Ruling-Party Lawmakers Call For Tougher Action on Graft in Myanmar

Ruling-party lawmakers in Myanmar’s lower house of parliament on Tuesday called on officials to step up efforts to implement a three-year-old anti-corruption law, fearing that its lax execution will hurt Myanmar’s prospects for permanent peace and development.

Corruption remains a major problem in Myanmar as it evolves from decades of harsh military rule to a democracy.

“I believe we will never have the rule of law, peace, and development in the country if we can’t control corruption,” said lawmaker Than Win of the ruling National League for Democracy (NLD) party during the parliamentary session.

“That’s why I am submitting a proposal today to fight corruption,” he said.

Corruption has become like a “serious disease” in public administration, and it harms international trade and investment, he said.

Than Win also noted that Myanmar is ranked 147 out of 168 countries on Transparency International’s 2015 Corruption Perceptions Index, which ranks nations from best to worst according to perceived levels of public sector graft.

It is a “shame” that Myanmar and Cambodia, ranked at 150, have the worst rankings among members of the Association of Southeast Asian Nations (ASEAN), he said.

NLD lawmaker Myo Zaw Oo said that the anti-corruption law, which took effect in 2013, must be effectively implemented to reduce graft in the public sector.

The law was intended to wipe out corruption through a transparent government that protects the public from losses related to graft, to take action against corrupt public officials, to improve the country’s economic development, and to attract foreign investment.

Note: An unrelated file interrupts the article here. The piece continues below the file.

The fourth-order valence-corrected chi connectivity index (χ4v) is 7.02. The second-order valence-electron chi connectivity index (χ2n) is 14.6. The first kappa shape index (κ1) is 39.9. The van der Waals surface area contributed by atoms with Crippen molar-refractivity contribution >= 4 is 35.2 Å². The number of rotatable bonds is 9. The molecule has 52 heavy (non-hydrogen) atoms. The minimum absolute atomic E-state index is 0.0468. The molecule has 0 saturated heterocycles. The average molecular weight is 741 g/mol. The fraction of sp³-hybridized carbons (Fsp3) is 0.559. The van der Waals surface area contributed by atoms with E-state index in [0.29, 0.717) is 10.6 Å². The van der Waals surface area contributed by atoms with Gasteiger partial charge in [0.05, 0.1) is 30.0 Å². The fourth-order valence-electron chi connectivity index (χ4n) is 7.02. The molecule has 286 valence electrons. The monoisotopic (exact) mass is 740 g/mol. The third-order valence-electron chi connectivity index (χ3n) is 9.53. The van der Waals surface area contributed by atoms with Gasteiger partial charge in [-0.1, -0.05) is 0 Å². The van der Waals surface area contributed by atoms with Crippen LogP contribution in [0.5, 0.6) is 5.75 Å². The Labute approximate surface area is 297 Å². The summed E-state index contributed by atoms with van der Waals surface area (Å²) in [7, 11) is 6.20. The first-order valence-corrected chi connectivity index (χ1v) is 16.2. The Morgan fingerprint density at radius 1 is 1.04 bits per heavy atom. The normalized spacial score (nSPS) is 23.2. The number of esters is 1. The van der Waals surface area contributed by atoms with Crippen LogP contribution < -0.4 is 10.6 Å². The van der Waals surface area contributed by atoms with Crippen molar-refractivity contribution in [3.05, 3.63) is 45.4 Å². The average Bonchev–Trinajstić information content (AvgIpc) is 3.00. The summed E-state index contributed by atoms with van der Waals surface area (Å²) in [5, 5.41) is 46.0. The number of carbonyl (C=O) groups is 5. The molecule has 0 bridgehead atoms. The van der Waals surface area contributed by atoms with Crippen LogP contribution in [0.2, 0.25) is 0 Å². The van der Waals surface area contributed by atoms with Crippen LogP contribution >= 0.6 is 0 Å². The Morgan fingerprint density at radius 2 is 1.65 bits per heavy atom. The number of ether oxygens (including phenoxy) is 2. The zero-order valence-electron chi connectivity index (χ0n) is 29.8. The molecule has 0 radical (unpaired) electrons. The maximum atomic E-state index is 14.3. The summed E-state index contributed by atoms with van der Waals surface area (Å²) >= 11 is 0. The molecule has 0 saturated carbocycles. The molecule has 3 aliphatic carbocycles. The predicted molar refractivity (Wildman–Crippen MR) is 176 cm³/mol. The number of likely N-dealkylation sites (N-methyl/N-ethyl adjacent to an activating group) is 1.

Many reports of corruption

The country’s Anti-Corruption Commission, set up in 2014 under the law, has received many reports of corruption but has acted on only a few, citing a lack of strong evidence for the remainder, NLD lawmakers said.

Than Win urged the commission to thoroughly investigate the thousands of reports it has received to determine their validity.

Parliament set up the 15-member commission to investigate allegations of corruption in the country, though some of the appointed members are former military officers and other officials who were put on the panel by the previous military-backed government.

Because graft occurs at the highest level of public administration, it is believed that the commission members turn a blind eye to reports that involve high-ranking officials and cronies.

In July, parliament approved an amendment to the Anti-Corruption Law, stipulating that the president and speakers of both houses appoint no more than five members to the Anti-Corruption Commission in a bid to strengthen the body and save money, the Eleven Myanmar media group reported.

State Counselor Aung San Suu Kyi, Myanmar’s de facto national leader, has pledged to tackle the country’s rampant corruption in state institutions.

Since her NLD party came into power in April, Aung San Suu Kyi has also spearheaded efforts to end civil war and foster peace, further democratic development, and promote clean and efficient government.

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